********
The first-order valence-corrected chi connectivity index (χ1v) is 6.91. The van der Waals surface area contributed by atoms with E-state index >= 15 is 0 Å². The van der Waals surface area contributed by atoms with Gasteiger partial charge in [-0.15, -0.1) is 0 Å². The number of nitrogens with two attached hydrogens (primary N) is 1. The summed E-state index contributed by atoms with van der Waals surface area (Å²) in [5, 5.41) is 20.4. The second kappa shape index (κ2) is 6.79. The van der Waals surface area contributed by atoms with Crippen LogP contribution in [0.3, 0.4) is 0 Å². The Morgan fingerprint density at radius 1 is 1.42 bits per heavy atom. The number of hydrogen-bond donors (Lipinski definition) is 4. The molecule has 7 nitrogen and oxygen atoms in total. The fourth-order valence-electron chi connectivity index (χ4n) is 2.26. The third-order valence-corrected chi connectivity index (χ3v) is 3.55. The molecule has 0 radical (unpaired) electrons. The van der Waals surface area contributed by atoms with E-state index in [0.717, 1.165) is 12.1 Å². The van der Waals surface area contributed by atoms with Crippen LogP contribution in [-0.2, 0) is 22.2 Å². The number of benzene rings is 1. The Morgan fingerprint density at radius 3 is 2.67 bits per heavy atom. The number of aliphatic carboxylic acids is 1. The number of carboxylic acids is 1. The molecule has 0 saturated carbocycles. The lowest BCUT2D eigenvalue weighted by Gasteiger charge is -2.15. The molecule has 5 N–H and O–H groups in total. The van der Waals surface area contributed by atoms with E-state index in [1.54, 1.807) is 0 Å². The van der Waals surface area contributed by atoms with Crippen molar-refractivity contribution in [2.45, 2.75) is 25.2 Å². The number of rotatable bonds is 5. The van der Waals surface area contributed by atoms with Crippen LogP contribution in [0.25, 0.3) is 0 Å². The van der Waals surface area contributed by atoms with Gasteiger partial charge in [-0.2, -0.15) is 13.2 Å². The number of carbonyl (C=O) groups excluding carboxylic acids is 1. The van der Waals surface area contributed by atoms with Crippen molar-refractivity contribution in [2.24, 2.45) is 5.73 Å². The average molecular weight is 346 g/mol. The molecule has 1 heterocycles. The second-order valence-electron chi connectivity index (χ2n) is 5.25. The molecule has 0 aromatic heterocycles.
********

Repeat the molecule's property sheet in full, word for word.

The first-order valence-corrected chi connectivity index (χ1v) is 6.91. The van der Waals surface area contributed by atoms with E-state index >= 15 is 0 Å². The van der Waals surface area contributed by atoms with Gasteiger partial charge in [-0.15, -0.1) is 0 Å². The number of nitrogens with two attached hydrogens (primary N) is 1. The summed E-state index contributed by atoms with van der Waals surface area (Å²) in [5, 5.41) is 20.4. The second kappa shape index (κ2) is 6.79. The van der Waals surface area contributed by atoms with Crippen LogP contribution in [0.3, 0.4) is 0 Å². The Morgan fingerprint density at radius 1 is 1.42 bits per heavy atom. The number of hydrogen-bond donors (Lipinski definition) is 4. The molecule has 7 nitrogen and oxygen atoms in total. The fourth-order valence-electron chi connectivity index (χ4n) is 2.26. The third-order valence-corrected chi connectivity index (χ3v) is 3.55. The molecule has 0 radical (unpaired) electrons. The van der Waals surface area contributed by atoms with E-state index in [0.717, 1.165) is 12.1 Å². The van der Waals surface area contributed by atoms with Crippen LogP contribution in [-0.2, 0) is 22.2 Å². The number of benzene rings is 1. The Morgan fingerprint density at radius 3 is 2.67 bits per heavy atom. The number of aliphatic carboxylic acids is 1. The number of carboxylic acids is 1. The molecule has 0 saturated carbocycles. The lowest BCUT2D eigenvalue weighted by Gasteiger charge is -2.15. The molecule has 5 N–H and O–H groups in total. The van der Waals surface area contributed by atoms with E-state index in [1.54, 1.807) is 0 Å². The van der Waals surface area contributed by atoms with Crippen molar-refractivity contribution in [2.45, 2.75) is 25.2 Å². The number of rotatable bonds is 5. The van der Waals surface area contributed by atoms with Crippen LogP contribution in [0.25, 0.3) is 0 Å². The van der Waals surface area contributed by atoms with Gasteiger partial charge in [-0.2, -0.15) is 13.2 Å². The number of carbonyl (C=O) groups excluding carboxylic acids is 1. The van der Waals surface area contributed by atoms with Crippen molar-refractivity contribution in [2.24, 2.45) is 5.73 Å². The average molecular weight is 346 g/mol. The molecule has 1 heterocycles. The second-order valence-electron chi connectivity index (χ2n) is 5.25. The molecule has 0 aromatic heterocycles.